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Dominican Amber

Item 1

A very busy cab shape to this piece. There is a nice fly, Diptera, Brachycera. On the other side is an unusual 'fungal' formation. At least that is what it looks like. There are two spots that appears to have fungal hyphae emanating from a central area. Interesting formation.

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Item 2

I almost always know what I put up for sale. This one I am not sure, a wasp? an ant? But that is not the cool bit. Look closely and you will see fungal hyphae all over this animal. Not only that but it appears that there are some fungal fruiting bodies. I have never seen these before.

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Item 3

Hazy piece with a multitude of what looks like termite wings and in the middle is a difficult to see cricket. Interesting piece with a good price.

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Item 4

This is one big chunk of amber. It is about 3.5 x 3.5 x .5 inches and weighs 98.2 grams. Inside is a zoo. there is so much inside that I cannot even photograph all of it (and I did photograph as lot.) The most obvious thing is an actual leaf from the tree that produced the resin in the first place. In addition to that, there are numerous worker ants, gnats, midges, winged termites, caddisfly, I even saw an adult planthopper. This is a giant piece of clear Dominican amber. A very impressive piece.

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Item 5

A rather dark piece with many minute air bubbles and other debris inside. This does have a pseudoscorpion, Chelonethida, Pseudoscorpionidae. Hymenopteran. Good price on this piece.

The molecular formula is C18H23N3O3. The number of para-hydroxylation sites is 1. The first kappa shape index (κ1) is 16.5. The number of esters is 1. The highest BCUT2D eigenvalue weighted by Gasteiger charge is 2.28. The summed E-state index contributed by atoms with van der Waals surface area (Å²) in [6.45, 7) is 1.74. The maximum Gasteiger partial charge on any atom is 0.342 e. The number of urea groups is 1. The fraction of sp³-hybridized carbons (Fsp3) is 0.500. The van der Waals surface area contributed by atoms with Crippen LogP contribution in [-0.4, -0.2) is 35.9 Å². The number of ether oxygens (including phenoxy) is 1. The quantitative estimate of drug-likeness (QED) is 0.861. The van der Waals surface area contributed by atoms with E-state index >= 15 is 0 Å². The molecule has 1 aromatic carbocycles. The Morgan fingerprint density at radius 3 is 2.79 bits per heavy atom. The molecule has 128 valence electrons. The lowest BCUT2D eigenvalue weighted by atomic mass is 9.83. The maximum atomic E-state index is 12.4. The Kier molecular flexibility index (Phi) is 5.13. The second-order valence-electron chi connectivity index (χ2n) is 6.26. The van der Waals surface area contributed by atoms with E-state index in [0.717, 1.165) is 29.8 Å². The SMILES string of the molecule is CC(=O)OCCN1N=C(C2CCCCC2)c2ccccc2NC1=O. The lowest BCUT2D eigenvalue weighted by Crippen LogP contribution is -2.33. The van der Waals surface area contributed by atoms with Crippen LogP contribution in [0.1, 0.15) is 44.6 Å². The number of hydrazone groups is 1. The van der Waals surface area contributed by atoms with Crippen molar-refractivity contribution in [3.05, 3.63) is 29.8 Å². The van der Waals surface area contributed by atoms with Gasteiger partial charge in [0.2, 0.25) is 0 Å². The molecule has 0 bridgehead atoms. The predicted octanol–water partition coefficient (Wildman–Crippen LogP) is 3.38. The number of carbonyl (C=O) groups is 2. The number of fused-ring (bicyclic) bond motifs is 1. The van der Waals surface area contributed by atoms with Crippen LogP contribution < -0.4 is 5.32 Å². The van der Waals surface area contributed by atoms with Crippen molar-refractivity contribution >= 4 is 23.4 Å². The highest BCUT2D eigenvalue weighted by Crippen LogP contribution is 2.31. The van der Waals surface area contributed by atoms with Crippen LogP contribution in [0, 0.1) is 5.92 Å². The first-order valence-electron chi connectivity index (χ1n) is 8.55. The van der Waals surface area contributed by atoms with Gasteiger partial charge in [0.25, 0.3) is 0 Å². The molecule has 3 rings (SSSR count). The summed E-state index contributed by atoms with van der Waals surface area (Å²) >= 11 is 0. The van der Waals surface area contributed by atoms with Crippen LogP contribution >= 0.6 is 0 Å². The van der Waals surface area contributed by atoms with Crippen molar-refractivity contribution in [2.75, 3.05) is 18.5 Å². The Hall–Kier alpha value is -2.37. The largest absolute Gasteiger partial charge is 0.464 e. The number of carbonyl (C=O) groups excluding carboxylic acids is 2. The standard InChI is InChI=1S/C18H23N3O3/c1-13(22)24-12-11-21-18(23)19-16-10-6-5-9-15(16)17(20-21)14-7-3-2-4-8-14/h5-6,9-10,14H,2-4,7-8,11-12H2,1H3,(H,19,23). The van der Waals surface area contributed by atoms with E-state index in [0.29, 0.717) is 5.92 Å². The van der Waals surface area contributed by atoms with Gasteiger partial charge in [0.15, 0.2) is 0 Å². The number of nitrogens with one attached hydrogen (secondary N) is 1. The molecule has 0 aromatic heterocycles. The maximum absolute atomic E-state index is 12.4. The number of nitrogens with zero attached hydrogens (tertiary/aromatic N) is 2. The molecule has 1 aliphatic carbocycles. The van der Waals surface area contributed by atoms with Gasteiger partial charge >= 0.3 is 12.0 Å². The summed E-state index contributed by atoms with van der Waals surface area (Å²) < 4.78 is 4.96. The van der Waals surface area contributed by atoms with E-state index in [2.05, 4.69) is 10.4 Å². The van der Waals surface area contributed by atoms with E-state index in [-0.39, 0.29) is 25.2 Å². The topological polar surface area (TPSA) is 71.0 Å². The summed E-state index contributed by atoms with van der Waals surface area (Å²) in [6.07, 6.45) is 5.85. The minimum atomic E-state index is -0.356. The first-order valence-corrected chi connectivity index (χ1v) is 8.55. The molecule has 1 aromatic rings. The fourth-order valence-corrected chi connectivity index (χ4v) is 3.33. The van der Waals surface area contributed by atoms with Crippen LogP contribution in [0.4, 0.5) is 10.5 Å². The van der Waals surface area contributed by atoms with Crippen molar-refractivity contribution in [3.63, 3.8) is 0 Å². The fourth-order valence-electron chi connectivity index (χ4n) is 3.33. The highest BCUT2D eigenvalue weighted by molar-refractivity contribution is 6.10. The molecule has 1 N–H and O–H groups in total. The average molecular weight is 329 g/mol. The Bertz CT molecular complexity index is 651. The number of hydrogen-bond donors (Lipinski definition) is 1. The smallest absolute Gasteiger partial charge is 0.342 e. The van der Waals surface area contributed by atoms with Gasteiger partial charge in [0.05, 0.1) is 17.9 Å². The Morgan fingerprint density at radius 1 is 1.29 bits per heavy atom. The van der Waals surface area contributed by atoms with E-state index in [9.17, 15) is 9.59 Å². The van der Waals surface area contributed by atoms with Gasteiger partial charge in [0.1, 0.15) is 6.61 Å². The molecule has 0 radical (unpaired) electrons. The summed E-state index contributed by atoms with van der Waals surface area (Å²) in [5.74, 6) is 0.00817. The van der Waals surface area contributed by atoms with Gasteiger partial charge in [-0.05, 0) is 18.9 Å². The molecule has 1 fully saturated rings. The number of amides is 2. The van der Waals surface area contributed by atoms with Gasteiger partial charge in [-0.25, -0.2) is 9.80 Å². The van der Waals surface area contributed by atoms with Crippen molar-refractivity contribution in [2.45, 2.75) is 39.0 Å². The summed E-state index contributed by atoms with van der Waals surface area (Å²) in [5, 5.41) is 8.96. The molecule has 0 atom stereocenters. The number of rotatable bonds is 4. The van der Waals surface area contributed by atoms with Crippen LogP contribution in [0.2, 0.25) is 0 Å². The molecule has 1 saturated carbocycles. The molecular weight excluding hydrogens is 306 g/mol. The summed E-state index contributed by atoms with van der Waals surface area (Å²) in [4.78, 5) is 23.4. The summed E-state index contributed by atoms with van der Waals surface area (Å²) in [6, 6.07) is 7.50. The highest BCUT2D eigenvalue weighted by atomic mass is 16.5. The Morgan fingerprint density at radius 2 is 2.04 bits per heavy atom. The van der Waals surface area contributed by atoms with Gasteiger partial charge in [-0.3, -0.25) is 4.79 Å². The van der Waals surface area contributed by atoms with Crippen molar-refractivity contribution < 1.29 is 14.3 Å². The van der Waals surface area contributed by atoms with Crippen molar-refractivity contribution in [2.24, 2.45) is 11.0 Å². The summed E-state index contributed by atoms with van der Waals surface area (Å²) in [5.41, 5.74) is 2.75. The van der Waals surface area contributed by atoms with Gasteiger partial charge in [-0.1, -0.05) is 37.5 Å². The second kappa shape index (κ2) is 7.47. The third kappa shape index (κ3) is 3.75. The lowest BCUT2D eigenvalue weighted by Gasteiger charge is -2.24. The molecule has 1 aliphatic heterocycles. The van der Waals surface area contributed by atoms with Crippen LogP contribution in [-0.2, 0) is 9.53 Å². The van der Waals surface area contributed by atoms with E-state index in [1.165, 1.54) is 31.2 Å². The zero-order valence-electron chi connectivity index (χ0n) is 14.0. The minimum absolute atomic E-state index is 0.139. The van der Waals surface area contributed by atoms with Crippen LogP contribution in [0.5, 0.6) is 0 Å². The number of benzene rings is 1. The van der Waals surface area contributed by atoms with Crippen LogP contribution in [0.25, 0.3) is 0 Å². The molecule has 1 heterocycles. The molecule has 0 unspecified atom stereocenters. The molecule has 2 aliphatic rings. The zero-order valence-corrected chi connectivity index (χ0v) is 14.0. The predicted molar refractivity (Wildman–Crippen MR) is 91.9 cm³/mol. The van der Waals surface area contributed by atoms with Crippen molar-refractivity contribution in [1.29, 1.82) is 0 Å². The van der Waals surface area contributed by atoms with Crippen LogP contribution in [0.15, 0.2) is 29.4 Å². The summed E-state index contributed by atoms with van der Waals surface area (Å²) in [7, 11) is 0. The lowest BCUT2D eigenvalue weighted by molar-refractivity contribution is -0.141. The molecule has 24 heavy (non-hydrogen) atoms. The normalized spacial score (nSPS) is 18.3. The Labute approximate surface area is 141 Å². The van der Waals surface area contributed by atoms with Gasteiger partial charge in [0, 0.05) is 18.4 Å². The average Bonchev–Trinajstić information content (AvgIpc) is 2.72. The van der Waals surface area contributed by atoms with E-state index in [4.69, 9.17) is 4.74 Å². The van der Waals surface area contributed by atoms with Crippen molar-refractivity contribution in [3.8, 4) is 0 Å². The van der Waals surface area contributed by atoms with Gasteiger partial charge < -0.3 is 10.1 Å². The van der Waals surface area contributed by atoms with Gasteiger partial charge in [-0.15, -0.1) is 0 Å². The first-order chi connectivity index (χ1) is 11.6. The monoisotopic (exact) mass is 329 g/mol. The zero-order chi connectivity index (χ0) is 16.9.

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Item 8

This is a fun one. First, it is NOT Dominican, but it is Mexican amber from Chiapas. Second, this is an interesting piece. Some debris inside along with a large worker termite, Isoptera. Now the cool bit: it has a large bubble inside. This is often called an en-hydro. It is a bubble that you can see move when the amber is tipped. I look at that, know there is water inside the termite's body and wonder. Any bacteria in the water? Any viruses? What would happen if you accidentally broken open the piece and released the water? Here is a very recent article about ancient viruses and bacteria. Is there a bug that would wipe out human kind? Just fun stuff to think about. Here is a good one - a video of the bubble moving, take a look.

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Item 9

Pseudoscorpions, Chelonethida, are so uncommon in amber that they command a very high price. This one is in a small piece of amber with some surface glazing (does not detract).

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Item 10

This one I am not sure, but I do know it is large (about .4 inches). Maybe it is a termite without wings. The body is interesting and I am just not sure. My lack of knowledge is your gain on this.

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Item 11